The difference between penalty and reward.

So while these two products both exist to assist people with reaching their goal of sustaining a healthy lifestyle, they are actually very different (and not just because one is dishwasher safe). The rewarding motivation of the Nike FuelBand is much more positively received as a cool, new tech accessory than the fork “that yells at you.”

While the badge on your iPhone screen is hardly a monetary reward, it appeals to the culture of gaming, competitive individuals who view reaching a fitness goal as a victory. No one wants to play a game that they are likely to lose.

Why be wrong when you can be right by simply playing a different game?

 

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Enhanced by Zemanta

How can we help you make change?

There are no comments yet. Be the first and leave a response!

Leave a Reply

Your email address will not be published. Required fields are marked *

Healthy living. There’s an app for that.

1596732_Young-Asian-woman-with-cell-phone-and-laptop-500pxCan technology really help drive healthy behavior change?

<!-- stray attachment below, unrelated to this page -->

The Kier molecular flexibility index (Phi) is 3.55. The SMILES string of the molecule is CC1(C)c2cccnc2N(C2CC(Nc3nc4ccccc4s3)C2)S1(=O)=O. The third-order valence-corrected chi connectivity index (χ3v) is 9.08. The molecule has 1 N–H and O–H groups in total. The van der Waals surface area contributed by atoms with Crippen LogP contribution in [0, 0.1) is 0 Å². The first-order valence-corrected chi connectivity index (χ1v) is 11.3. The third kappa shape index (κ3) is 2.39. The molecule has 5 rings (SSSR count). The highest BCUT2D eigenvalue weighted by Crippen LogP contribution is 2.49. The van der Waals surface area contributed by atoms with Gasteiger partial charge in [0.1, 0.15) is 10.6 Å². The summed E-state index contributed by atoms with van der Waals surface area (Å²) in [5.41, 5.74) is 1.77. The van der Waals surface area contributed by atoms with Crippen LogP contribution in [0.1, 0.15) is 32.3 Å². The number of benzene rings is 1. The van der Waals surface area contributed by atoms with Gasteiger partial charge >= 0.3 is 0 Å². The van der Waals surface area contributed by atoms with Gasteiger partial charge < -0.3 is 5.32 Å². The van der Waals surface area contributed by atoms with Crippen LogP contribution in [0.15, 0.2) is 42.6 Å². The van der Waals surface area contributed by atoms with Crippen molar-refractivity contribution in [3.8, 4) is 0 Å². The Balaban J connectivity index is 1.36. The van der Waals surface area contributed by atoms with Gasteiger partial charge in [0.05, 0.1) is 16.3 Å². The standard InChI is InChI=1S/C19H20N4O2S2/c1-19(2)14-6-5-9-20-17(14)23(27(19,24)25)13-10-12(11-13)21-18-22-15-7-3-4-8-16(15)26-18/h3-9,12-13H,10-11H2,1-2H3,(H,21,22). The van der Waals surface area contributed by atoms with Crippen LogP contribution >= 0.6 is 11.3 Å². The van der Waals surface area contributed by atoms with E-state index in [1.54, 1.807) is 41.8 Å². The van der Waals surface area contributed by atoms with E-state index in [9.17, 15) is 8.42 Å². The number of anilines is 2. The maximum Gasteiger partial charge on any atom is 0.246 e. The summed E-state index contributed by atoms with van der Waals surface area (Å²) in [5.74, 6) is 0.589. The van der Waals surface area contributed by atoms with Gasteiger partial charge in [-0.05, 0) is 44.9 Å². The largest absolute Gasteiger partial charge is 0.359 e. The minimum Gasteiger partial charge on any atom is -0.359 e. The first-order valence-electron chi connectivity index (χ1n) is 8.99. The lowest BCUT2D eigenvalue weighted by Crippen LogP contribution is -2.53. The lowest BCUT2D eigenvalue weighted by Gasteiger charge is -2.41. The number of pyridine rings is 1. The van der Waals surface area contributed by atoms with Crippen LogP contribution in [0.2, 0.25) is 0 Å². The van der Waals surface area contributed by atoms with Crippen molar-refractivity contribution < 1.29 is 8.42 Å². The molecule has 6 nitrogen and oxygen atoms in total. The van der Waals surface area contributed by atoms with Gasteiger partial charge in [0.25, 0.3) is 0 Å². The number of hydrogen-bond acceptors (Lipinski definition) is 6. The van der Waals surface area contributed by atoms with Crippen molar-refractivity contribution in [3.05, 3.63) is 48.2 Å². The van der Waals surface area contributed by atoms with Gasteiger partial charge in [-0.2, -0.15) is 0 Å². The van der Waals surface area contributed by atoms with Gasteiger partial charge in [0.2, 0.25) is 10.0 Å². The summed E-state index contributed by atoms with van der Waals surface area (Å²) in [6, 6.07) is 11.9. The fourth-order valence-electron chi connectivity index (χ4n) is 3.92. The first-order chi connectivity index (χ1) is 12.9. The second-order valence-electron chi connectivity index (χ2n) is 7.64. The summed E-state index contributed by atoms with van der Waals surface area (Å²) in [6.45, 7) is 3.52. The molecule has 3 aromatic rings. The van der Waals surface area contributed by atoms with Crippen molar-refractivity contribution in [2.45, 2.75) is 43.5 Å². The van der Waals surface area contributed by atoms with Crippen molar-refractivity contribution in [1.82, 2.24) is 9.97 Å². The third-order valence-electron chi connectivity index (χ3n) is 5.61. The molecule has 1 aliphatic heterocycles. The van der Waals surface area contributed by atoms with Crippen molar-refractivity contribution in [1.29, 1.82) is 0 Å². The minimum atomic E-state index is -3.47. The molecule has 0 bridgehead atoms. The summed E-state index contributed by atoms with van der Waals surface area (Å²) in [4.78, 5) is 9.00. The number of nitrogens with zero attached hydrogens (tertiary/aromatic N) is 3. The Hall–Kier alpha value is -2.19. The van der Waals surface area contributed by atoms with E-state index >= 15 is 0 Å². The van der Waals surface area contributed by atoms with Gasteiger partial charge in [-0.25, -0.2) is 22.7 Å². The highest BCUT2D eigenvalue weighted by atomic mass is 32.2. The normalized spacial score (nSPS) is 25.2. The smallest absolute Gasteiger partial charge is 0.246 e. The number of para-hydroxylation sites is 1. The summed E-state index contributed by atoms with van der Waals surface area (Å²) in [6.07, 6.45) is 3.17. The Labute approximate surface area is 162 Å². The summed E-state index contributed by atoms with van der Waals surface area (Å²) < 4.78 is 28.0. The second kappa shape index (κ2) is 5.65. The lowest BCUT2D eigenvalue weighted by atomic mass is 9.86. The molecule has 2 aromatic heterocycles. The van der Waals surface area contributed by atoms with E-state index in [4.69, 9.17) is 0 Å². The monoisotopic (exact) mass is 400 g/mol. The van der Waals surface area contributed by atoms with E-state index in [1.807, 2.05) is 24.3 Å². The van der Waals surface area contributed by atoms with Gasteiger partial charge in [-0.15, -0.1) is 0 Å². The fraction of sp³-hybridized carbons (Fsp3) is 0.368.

Fitness Buddy.

Fitter Fitness.

Lose it!

Daily Butt Workout.

Those are four of the 5,638 apps that come up in the Apple App Store when searching for “fitness” related apps. With all this (mostly free) fitness assistance, it’s a wonder how anyone with a smartphone would ever struggle with staying healthy. Or is it?

 

What technology solutions help force healthy behavior change?

With the advent of a new year came a plethora of new products aimed at doing just that.

One standout that was a major gift this past holiday season was Nike’s FuelBand—a bracelet that works double duty as an accessory and a workout companion that seeks to keep you motivated in pushing to your fitness goals. Of course, it’s not your ordinary pedometer-style motivation.

It tracks steps taken, calories burned, and even its own “Nike Fuel.” The motivation largely comes from awarding badges and other small bursts of excitement when you’ve reached goals set. Wearers of the FuelBand seem to like it and say they do feel more driven to reaching their daily goals. There is one major caveat, though: it tracks similar motions as comparable calorie burning. So, you could be lifting a barbell with one hand…or a chicken wing.

Another new product launched to drive healthy behaviors is the HAPIfork. Earning plenty of buzz at the recent Consumer Electronic Show (CES) in Las Vegas, this $99 fork measures how fast you are eating and will tell you to slow down via a light through the handle of the fork. To take it further, the information gathered can be tracked through a mobile app and online dashboard to help you stay healthy by learning to eat slower and keep your portions down.